“When we needed answers to some of our greatest problems, we turned to The Oracle, Dolores Hickambottom,” said Councilmember John Kennedy. “Dolores was a sagacious and serious leader.”

“She polished her teeth with wit, charm and the love of people. Mrs. Hickambottom will be remembered as someone who loved her family and community.”

“Mrs. Hickambottom served in the Women’s Auxiliary Corp (WAC) in World War II. She was willing to die for her country to ensure that the rest of us would hopefully one day experience the full measure of citizenship.”

Kennedy said Dolores Hickambottom lived her life on a platform called kindness and fairness.

“It was my advancement to obtain her views on a number of subjects. I always knew that after leaving her presence I had been blessed.”

“Thank you Mrs. Dolores Hickambottom for blessing Pasadena, our State and our Country!”

Hickambottom’s work did not stop there. She also provided advice to several police chiefs, including John Perez.

“My heart is very sad with the passing of Dolores, she was also supportive and often provided helpful advice over my career,” Perez told Pasadena Now on Tuesday. “She remains in my heart with great memories and our prayers are with the entire Hickambottom family.”

She later attended Barack Obama’s inauguration. 

In 2014, Assemblyman Chris Holden (D-Pasadena) and the California Legislative Black Caucus honored local Dolores at a ceremony in the state Capitol as an “Unsung Hero of the Civil Rights Movement” for her lifetime quest for equality in social, political and educational opportunities.       

“I’ve known Dolores Hickambottom for over 30 years and I am saddened by her loss,” Holden said. “She was an amazing human being, and a life-long advocate of social justice and equitable education. Her legacy is one that reminds us to never give up, to fight for what is just and to treat others with kindness. Her loss is felt not only by her community of Altadena and Pasadena, but of equal rights advocates, leaders in education and public policy, as well as her friends, and family. Her light has shined bright and we will continue serving in her honor. “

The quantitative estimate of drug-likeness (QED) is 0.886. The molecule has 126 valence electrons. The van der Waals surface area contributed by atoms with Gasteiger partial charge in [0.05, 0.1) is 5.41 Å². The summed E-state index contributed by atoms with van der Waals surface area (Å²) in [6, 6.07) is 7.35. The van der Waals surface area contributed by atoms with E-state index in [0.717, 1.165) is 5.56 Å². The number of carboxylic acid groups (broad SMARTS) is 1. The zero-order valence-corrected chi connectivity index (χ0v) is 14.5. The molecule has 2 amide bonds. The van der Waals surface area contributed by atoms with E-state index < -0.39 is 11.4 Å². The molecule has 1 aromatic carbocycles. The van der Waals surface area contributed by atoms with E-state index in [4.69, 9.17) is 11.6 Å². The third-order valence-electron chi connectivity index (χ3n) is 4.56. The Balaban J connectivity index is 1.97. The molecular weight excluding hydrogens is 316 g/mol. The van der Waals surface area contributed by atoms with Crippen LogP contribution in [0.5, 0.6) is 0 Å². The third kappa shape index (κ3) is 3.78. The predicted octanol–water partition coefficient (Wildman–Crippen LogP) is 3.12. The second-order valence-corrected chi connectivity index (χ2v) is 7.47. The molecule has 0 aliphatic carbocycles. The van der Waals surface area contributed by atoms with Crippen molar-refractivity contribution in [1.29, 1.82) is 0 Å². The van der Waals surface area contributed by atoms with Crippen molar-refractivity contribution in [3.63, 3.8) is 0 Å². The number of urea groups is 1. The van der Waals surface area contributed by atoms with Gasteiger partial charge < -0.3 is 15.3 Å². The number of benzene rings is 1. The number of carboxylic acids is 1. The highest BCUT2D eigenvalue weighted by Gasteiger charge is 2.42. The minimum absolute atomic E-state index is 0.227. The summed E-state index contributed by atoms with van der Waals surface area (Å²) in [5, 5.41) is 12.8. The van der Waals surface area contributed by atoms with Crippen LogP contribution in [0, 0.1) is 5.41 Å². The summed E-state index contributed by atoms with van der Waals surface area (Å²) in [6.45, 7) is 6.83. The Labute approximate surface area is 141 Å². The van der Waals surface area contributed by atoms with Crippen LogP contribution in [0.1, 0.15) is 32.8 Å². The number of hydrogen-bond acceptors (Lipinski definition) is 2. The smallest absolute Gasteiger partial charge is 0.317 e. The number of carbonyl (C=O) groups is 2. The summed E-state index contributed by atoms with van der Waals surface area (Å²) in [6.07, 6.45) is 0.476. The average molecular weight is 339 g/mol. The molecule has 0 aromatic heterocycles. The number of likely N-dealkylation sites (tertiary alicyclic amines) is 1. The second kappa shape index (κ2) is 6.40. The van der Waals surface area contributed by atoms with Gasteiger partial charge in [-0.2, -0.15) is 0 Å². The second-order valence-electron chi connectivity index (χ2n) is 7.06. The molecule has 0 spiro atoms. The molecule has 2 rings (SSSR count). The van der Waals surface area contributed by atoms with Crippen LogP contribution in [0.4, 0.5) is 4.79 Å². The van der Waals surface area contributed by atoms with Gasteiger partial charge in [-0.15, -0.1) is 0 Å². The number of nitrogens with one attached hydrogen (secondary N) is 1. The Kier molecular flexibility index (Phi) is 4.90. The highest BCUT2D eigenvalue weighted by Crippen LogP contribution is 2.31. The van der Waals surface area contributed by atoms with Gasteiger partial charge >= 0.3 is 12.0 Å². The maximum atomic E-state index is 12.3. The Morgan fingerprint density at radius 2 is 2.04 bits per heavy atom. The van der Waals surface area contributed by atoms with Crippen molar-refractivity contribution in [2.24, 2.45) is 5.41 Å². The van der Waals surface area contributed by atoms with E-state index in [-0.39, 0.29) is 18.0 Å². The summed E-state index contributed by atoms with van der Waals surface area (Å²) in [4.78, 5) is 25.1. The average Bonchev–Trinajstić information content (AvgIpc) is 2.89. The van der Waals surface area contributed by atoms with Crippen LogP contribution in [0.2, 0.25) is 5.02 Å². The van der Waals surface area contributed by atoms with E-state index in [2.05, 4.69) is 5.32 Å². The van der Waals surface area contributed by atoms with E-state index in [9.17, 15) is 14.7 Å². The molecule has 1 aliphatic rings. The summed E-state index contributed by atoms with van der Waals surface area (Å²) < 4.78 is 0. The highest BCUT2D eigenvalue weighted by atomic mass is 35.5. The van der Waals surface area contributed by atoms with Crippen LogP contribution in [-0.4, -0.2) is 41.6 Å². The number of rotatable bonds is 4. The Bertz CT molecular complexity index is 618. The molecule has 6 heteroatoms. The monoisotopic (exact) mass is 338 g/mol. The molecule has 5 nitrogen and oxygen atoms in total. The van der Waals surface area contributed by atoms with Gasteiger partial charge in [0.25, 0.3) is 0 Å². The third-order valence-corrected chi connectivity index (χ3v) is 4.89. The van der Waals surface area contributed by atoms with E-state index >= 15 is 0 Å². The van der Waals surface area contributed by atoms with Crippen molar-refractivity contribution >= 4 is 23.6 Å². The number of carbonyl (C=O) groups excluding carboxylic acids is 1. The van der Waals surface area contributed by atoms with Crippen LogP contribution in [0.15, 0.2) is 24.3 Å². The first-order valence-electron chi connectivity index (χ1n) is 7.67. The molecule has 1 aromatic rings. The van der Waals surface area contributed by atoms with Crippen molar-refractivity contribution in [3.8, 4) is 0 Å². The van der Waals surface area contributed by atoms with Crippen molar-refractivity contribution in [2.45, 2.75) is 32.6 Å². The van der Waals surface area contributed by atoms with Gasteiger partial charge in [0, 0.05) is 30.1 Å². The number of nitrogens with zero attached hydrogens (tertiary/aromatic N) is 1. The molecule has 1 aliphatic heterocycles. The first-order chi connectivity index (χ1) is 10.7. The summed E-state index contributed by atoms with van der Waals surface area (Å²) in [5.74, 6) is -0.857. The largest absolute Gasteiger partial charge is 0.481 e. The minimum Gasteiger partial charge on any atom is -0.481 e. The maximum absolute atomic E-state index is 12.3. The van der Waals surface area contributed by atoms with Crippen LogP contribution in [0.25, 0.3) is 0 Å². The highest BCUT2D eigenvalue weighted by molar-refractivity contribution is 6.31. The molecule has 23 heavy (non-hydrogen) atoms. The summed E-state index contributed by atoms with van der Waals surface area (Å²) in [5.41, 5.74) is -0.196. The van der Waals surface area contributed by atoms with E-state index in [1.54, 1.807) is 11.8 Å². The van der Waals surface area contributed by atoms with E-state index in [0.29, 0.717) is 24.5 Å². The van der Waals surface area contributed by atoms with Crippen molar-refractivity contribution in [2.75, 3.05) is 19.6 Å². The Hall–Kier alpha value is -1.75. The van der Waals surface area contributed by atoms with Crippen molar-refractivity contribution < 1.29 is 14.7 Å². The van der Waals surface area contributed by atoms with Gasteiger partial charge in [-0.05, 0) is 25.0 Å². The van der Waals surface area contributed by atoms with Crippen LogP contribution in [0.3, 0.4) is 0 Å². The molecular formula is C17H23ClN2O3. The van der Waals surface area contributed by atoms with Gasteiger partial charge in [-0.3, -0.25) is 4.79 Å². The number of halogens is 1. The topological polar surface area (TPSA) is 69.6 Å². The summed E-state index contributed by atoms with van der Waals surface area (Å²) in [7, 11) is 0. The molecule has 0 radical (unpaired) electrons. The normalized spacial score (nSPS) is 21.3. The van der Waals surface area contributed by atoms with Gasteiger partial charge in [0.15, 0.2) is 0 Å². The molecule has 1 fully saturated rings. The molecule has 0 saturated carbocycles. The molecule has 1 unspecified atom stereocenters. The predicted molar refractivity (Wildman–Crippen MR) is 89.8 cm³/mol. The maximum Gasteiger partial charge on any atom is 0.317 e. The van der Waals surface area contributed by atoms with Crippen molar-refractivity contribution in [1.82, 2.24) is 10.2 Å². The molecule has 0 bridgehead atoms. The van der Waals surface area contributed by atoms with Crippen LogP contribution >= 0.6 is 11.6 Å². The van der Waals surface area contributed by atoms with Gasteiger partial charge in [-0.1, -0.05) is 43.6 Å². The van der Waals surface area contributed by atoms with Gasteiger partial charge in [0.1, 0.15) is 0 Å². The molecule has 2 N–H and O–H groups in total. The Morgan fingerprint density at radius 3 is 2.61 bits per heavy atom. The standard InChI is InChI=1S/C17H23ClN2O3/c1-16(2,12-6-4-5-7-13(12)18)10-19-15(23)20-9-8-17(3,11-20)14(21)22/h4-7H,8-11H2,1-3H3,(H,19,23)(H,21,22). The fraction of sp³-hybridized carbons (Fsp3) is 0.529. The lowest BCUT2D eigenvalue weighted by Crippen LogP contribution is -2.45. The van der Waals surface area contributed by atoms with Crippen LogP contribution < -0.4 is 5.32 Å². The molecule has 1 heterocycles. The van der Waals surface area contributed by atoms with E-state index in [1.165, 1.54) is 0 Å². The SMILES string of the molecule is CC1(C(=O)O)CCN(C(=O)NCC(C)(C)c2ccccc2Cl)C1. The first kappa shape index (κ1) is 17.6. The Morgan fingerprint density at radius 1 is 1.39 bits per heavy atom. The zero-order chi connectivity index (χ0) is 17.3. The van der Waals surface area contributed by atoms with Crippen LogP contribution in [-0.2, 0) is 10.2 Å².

According to Gordo, Dolores said upon recently receiving a lifetime achievement award, “I have no qualities that make me stand out, but I may have a special purpose of being where I was meant to be at a given time, . . .I am grateful for the opportunity to be of service in small ways.” 

“Apart from all this work, we must remind ourselves at this time of her infectious smile and warm embrace which also were hallmarks of how she supported us while we worked with her,” Gordo added.

Pasadena Now joins the community in mourning this tremendous loss.  

This is a breaking story,  Pasadena Now will have more information as it becomes available. 

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5 thoughts on “Dolores Hickambottom, 1931-2021

  • What a loss to Pasadena and to those of us who believe in a just and equitable world. Dolores Hickambottom was always friendly, remembered my family (even if she only saw us between election cycles), and we appreciate her dedication to civic and social justice work. Condolences to Dolores’ family, many friends, colleagues, and to anyone who was lucky enough to work alongside this powerhouse.

  • Thank you Janet Shahbazian, Aboulian for your kind words, it is a comfort to our family. Best regards, Ann Marie

  • Thank you Sakae Manning for remembering Mom. Your kind words and condolences are much appreciated. best regards, Ann Marie